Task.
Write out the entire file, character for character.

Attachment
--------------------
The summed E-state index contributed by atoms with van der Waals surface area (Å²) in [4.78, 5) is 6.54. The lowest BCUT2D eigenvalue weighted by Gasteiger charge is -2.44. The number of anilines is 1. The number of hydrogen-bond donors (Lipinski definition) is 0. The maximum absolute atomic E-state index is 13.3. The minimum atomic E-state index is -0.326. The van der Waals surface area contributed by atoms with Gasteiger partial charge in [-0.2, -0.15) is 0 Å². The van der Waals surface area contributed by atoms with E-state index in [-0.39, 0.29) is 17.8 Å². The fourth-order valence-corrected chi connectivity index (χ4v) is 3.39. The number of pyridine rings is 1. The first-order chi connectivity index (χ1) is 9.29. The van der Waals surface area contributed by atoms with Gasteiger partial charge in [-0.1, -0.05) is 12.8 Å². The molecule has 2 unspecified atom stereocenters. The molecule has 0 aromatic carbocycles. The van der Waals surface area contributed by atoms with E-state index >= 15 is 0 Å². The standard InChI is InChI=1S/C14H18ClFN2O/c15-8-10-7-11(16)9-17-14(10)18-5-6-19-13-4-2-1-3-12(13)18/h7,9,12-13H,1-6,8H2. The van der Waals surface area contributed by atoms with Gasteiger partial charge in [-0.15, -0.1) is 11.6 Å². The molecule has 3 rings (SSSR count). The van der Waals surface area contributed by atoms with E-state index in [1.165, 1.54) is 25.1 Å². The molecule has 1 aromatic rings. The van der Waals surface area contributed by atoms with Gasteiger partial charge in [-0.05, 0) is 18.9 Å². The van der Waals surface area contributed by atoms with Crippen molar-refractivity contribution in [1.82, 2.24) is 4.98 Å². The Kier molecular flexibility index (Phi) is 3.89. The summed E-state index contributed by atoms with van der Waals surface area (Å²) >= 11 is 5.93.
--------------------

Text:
The summed E-state index contributed by atoms with van der Waals surface area (Å²) in [4.78, 5) is 6.54. The lowest BCUT2D eigenvalue weighted by Gasteiger charge is -2.44. The number of anilines is 1. The number of hydrogen-bond donors (Lipinski definition) is 0. The maximum absolute atomic E-state index is 13.3. The minimum atomic E-state index is -0.326. The van der Waals surface area contributed by atoms with Gasteiger partial charge in [-0.2, -0.15) is 0 Å². The van der Waals surface area contributed by atoms with E-state index in [-0.39, 0.29) is 17.8 Å². The fourth-order valence-corrected chi connectivity index (χ4v) is 3.39. The number of pyridine rings is 1. The first-order chi connectivity index (χ1) is 9.29. The van der Waals surface area contributed by atoms with Gasteiger partial charge in [-0.1, -0.05) is 12.8 Å². The molecule has 2 unspecified atom stereocenters. The molecule has 0 aromatic carbocycles. The van der Waals surface area contributed by atoms with E-state index >= 15 is 0 Å². The standard InChI is InChI=1S/C14H18ClFN2O/c15-8-10-7-11(16)9-17-14(10)18-5-6-19-13-4-2-1-3-12(13)18/h7,9,12-13H,1-6,8H2. The van der Waals surface area contributed by atoms with Gasteiger partial charge in [-0.15, -0.1) is 11.6 Å². The molecule has 3 rings (SSSR count). The van der Waals surface area contributed by atoms with E-state index in [1.165, 1.54) is 25.1 Å². The molecule has 1 aromatic rings. The van der Waals surface area contributed by atoms with Gasteiger partial charge in [-0.05, 0) is 18.9 Å². The van der Waals surface area contributed by atoms with Crippen molar-refractivity contribution in [1.82, 2.24) is 4.98 Å². The Kier molecular flexibility index (Phi) is 3.89. The summed E-state index contributed by atoms with van der Waals surface area (Å²) >= 11 is 5.93.